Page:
The Beaverhead is a challenging river that rewards those with great skill and leaves some humbled at the end of their day on the river for a lot of the year. Once the rivers Pale Morning Duns start to hatch from the third week of June to early July throughout the summer, things get a lot easier. Even good guides that are humbled by the rivers quirkiness in the off season know that once the PMDs start to hatch. this is the place to be. The bugs are coming off in limited numbers right now, a few big fish are eating the dries and the rest are locking in on the nymph drift. Expect increasing numbers of PMDs to hatch, with the emergence of strong Yellow Sally hatches from lunch time through the afternoon. Cooler water temps have limited hatches thus far, but summer wont wait forever. Stop in and ask our advice about hot flies, things are leveling out, but they change daily.

The Big Hole is still awaiting the emergence of great dry fly fishing with Golden Stoneflies. Below average temperatures in the latter half of June slowed down the usual daytime flurry of multiple hatches, but water temperatures have normalized and the river is fishing well in the clouds, slower in the sun.

The Jefferson provided a short but sweet window of great fishing before the moss began to flow. Quickly dropping flows caused a lot to break loose and clog leaders and flies. The stringy green stuff will slow down and fishing will improve as flows stabilize. Run to the Jefferson on cloudy days and fish shiny olive stuff and smaller bugs in the sun.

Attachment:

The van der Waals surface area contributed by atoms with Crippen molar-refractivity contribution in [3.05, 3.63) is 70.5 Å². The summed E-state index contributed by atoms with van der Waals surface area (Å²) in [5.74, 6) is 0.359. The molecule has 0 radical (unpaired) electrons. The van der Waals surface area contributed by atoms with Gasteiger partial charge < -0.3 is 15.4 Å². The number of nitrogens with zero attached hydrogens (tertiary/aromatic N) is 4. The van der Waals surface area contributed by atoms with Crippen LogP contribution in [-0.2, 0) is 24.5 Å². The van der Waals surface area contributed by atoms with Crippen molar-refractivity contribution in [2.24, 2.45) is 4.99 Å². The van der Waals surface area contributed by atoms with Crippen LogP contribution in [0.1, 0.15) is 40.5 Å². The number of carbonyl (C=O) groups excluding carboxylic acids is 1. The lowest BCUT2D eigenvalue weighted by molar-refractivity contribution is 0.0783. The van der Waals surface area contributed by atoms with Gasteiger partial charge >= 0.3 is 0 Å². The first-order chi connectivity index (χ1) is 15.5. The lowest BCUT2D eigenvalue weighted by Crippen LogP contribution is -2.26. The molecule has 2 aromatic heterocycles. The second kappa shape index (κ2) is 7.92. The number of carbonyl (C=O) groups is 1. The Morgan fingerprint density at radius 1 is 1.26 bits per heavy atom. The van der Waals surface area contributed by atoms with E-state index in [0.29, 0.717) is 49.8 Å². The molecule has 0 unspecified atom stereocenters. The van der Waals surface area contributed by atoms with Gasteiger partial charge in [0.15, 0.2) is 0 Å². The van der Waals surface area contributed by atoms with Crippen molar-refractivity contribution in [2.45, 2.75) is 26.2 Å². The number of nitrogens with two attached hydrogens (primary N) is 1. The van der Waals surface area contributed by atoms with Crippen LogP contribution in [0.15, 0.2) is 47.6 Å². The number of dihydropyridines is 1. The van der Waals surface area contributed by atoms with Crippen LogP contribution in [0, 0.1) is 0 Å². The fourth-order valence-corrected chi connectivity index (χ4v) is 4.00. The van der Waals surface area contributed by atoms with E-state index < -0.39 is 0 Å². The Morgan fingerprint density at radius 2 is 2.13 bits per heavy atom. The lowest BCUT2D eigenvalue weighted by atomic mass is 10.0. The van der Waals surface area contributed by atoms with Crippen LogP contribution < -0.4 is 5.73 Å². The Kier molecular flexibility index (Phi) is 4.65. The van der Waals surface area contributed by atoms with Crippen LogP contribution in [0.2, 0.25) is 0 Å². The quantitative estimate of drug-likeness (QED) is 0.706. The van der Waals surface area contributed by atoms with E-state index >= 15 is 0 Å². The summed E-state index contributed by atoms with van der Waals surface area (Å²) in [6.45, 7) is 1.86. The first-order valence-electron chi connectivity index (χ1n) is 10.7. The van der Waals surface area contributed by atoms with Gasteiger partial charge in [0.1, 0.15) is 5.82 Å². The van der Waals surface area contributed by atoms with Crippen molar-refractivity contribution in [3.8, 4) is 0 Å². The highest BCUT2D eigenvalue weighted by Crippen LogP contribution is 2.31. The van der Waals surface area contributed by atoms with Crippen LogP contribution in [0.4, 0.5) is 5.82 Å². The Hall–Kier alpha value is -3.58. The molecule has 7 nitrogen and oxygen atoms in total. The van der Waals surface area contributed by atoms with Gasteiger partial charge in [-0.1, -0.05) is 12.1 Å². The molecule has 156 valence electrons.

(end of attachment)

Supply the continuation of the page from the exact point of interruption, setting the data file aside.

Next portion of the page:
Warming longe range temperatures will concentrate fish at Clark Canyon Reservoir at the South end, find the river channel and fish chironomids and sheep creeks. Shiny bugs work best on sunny days.

Prime Time!

We’ve entered the window of fishing in Southwest Montana when we have multiple rivers fishing extremely well. Our guides are coming back each evening with tales of great fishing no matter where they went that day. Salmon flies on the Big Hole, big fish on the Beaverhead, and the Jefferson is fishing well.

The Big Hole saw a lot of boat traffic this past weekend, but the crowds have thinned and the fishing is getting even better. If you witness a cloudy day there this time of year, you’ll see the some of the very best fishing that Montana has to offer.

The Beaverhead is getting better each day, and we should start to see PMDs very soon. Those in the know, understand that this kicks off a run of some amazing fishing on this great tailwater. Right now, small sow bugs and a few small mayfly patterns are producing above High Bridge, with worms, sow bugs, and a bunch of other bugs producing fish downstream.

We’ve dropped our shuttle prices on the Beaverhead to twenty dollars. Stop in to say hello, and look at our well stocked supply of great bugs!

They are here!

We saw salmon fly nymphs under the rocks on the bank today on the Big Hole. They will fly tomorrow! Dropping flows and seasonable weather should make for a fantastic week fishing dries! Get out early, and don’t hesitate to change patterns. You’ll see large golden stones and a plethora of other hatches by the end of the week.